How to Store Herbs to Make Them Last Longer and Taste Better

By Linsey Knerl on 8 April 2014 (Updated 13 June 2014) 0 comments

Proper storage of herbs (fresh or dried) is necessary to keep them fresh and flavorful for as long as possible. Whether you are trying to reap the rewards of an outdoor garden, a trip to the farmers market, or an ample dried herb supply, you can make them last much longer with a few careful steps. Here is a quick infographic guide to storing your herbs. And read below it for more details! (See also: Container Gardening Basics)

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Storing Fresh Herbs

Dried herbs are more convenient, but fresh herbs are more delicious. You'll need to do a few things to keep them fresh once you've gotten them home. Your fresh herbs will keep for about two weeks with this method.

Get Rid of Plastic Packaging

The first thing you will want to do is remove them from any plastic they may be in. The moisture that collects on the leaves while herbs are inside a plastic bag will speed up the decomposition process and cause them to turn slimy very quickly. (See also: Can I Eat This? A Quick Guide to Food Safety)

Spin and Pat Dry

If you have leafy green herbs such as parsley, cilantro, or mint, you will want to dry the leaves as much as possible. A salad spinner works great at removing any water on the leaves. After a run through the spinner, pat them dry with a paper towel.

Store in Water, Like Fresh Cut Flowers

Leafy herbs keep best in a glass of water, much like flowers do. And as with flowers, no leaves should touch the water, so trim off any from the stems that could come into contact with the water. (Use those first in your cooking or lay on a paper towel and roll up to store them for a couple of days.) Keep the glass in the front of the refrigerator. Every couple of days, empty the water and replace with fresh water. If you find excess water appearing on the leaves, wrap them in paper towels (making sure the towels do not touch the water). The paper towels will absorb the excess water.

Fresh herbs stored this way should last two weeks or more. However before they go bad, you have further options to preserve the flavor of the herbs.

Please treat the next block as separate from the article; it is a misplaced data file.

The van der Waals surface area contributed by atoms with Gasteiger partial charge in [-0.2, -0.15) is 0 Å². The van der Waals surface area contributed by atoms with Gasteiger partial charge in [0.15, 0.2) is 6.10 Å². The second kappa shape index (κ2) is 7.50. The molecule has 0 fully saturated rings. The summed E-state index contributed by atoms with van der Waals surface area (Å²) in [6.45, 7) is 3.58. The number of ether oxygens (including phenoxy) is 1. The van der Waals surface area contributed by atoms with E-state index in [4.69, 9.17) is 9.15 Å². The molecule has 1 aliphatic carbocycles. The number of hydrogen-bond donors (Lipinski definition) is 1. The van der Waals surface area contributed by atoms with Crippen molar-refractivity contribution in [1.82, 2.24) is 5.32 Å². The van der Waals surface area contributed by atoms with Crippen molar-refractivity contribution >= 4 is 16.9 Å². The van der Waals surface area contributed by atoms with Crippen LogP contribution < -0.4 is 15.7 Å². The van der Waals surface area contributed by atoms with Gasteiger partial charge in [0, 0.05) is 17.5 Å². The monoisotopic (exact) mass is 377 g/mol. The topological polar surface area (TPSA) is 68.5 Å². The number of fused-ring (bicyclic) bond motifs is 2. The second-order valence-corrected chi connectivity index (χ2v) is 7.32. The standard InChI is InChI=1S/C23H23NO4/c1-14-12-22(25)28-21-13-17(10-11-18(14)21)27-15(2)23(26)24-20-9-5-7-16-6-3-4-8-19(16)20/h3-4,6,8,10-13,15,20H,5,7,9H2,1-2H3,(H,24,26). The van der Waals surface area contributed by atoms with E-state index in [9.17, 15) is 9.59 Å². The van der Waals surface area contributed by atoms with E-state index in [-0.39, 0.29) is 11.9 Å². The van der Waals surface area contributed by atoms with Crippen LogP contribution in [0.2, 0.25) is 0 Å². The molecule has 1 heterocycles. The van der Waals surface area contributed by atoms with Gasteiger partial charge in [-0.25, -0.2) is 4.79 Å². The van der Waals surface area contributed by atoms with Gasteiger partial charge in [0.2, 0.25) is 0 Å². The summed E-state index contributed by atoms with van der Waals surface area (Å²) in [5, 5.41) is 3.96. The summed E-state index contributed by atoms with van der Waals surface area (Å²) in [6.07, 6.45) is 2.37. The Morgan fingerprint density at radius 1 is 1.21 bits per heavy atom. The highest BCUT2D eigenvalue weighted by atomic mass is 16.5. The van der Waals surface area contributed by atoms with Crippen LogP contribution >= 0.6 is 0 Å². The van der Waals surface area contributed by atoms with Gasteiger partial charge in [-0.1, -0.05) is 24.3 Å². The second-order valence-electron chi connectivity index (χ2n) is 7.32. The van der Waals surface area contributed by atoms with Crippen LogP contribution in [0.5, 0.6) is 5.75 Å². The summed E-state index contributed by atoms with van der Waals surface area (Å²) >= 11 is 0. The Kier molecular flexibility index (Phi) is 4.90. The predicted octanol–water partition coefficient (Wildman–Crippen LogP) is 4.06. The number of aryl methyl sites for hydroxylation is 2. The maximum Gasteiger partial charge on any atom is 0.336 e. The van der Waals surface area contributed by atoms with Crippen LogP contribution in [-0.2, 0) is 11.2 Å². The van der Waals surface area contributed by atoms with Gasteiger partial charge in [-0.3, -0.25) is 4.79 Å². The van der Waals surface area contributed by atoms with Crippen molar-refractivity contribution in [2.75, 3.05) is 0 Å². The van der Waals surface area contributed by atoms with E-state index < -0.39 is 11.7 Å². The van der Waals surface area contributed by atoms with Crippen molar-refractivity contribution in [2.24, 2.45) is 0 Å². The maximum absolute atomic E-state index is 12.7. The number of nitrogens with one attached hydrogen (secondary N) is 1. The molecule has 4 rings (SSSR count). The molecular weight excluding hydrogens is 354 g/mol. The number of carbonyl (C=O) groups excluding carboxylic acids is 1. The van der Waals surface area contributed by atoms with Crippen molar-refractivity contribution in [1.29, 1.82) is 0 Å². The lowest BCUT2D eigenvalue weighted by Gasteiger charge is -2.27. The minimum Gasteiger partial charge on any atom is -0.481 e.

Remove Leaves, Dry, Mince, and Freeze

Remove leaves from the stems and pat dry with a paper towel. Then mince the herbs to release the oils in them and place into ice cube trays. You can freeze the herbs with either olive oil (to be used in sauces or sauteing) or freeze in water. Herbs stored this way can last six months. (See also: Surprising Foods You Can Freeze)

Roll Up and Store Stemmy Herbs

Herbs that are attached to stems, such as oregano, thyme and rosemary, should be sandwiched between two dry paper towels in a single layer. Roll up the paper towel loosely and store in a zip top bag that is not closed completely. Keep this bag in the vegetable crisper in your refrigerator.

Storing Dried Herbs

Everyone has those dried herbs in their cupboard with a purchase date so long ago that we can't remember when we bought them. Sometimes, you need just a small amount for a recipe and then don't use it again for a year or more. Dried herbs will begin to lose their potency in as soon as six months, so next year when you try to use that flavoring, it may have lost most of its flavor. Storing dried herbs properly to keep them fresh for as long as possible is important. (See also: Flavorful Foods Worth Splurging On)

Keep Away From Heat and Light

The first rule for storing dried herbs is one most of us break. Heat damages the herbs, and storing them above or next to the stove is not advisable. A good place to store dried herbs is far from the stove, where the heat and moisture will not affect it.

Keep your herbs away from light, too. A dark area of a pantry (or in a spice cabinet that doesn't let in light) is a good place to keep them.

Freeze for Long-Term Storage

An even better place to store dried herbs is in an airtight container in the freezer. If you only use a small amount of a spice once a year, then store the remaining amount in the freezer and only remove as you need it. Keeping it in the freezer will hold the integrity of the spice for up to two years.

Whether you enjoy the convenience of dried herbs or have cultivated a fabulous herb garden, storing these flavorful plants takes a bit of diligence. Tossing out herbs before they can be used is no longer necessary. Enjoy the benefits and flavors of your herbs for months to come!

How do you keep your herbs fresh and flavorful?

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